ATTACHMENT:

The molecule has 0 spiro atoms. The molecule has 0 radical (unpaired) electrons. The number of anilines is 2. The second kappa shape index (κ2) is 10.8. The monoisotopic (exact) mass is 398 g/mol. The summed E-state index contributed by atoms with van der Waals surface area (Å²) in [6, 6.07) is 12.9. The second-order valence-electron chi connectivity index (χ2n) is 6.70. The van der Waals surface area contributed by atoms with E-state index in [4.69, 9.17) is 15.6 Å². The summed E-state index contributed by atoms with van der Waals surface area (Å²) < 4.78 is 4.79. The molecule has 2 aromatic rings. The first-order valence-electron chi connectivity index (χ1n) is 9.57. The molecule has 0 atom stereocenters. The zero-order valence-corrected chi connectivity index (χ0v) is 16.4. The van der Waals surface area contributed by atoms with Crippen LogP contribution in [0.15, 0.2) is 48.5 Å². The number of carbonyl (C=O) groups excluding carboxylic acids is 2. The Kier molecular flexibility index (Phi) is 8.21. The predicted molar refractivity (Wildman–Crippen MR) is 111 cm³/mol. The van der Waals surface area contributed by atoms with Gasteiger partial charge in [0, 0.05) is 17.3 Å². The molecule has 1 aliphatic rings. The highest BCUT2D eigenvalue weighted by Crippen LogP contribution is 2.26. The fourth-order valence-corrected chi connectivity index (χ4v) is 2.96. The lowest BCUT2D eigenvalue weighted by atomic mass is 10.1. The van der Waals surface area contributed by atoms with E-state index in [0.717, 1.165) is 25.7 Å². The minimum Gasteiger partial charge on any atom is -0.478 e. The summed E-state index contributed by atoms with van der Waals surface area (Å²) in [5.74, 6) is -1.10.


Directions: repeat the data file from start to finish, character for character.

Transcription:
The molecule has 0 spiro atoms. The molecule has 0 radical (unpaired) electrons. The number of anilines is 2. The second kappa shape index (κ2) is 10.8. The monoisotopic (exact) mass is 398 g/mol. The summed E-state index contributed by atoms with van der Waals surface area (Å²) in [6, 6.07) is 12.9. The second-order valence-electron chi connectivity index (χ2n) is 6.70. The van der Waals surface area contributed by atoms with E-state index in [4.69, 9.17) is 15.6 Å². The summed E-state index contributed by atoms with van der Waals surface area (Å²) < 4.78 is 4.79. The molecule has 2 aromatic rings. The first-order valence-electron chi connectivity index (χ1n) is 9.57. The molecule has 0 atom stereocenters. The zero-order valence-corrected chi connectivity index (χ0v) is 16.4. The van der Waals surface area contributed by atoms with Crippen LogP contribution in [0.15, 0.2) is 48.5 Å². The number of carbonyl (C=O) groups excluding carboxylic acids is 2. The Kier molecular flexibility index (Phi) is 8.21. The predicted molar refractivity (Wildman–Crippen MR) is 111 cm³/mol. The van der Waals surface area contributed by atoms with Gasteiger partial charge in [0, 0.05) is 17.3 Å². The molecule has 1 aliphatic rings. The highest BCUT2D eigenvalue weighted by Crippen LogP contribution is 2.26. The fourth-order valence-corrected chi connectivity index (χ4v) is 2.96. The lowest BCUT2D eigenvalue weighted by atomic mass is 10.1. The van der Waals surface area contributed by atoms with E-state index in [0.717, 1.165) is 25.7 Å². The minimum Gasteiger partial charge on any atom is -0.478 e. The summed E-state index contributed by atoms with van der Waals surface area (Å²) in [5.74, 6) is -1.10.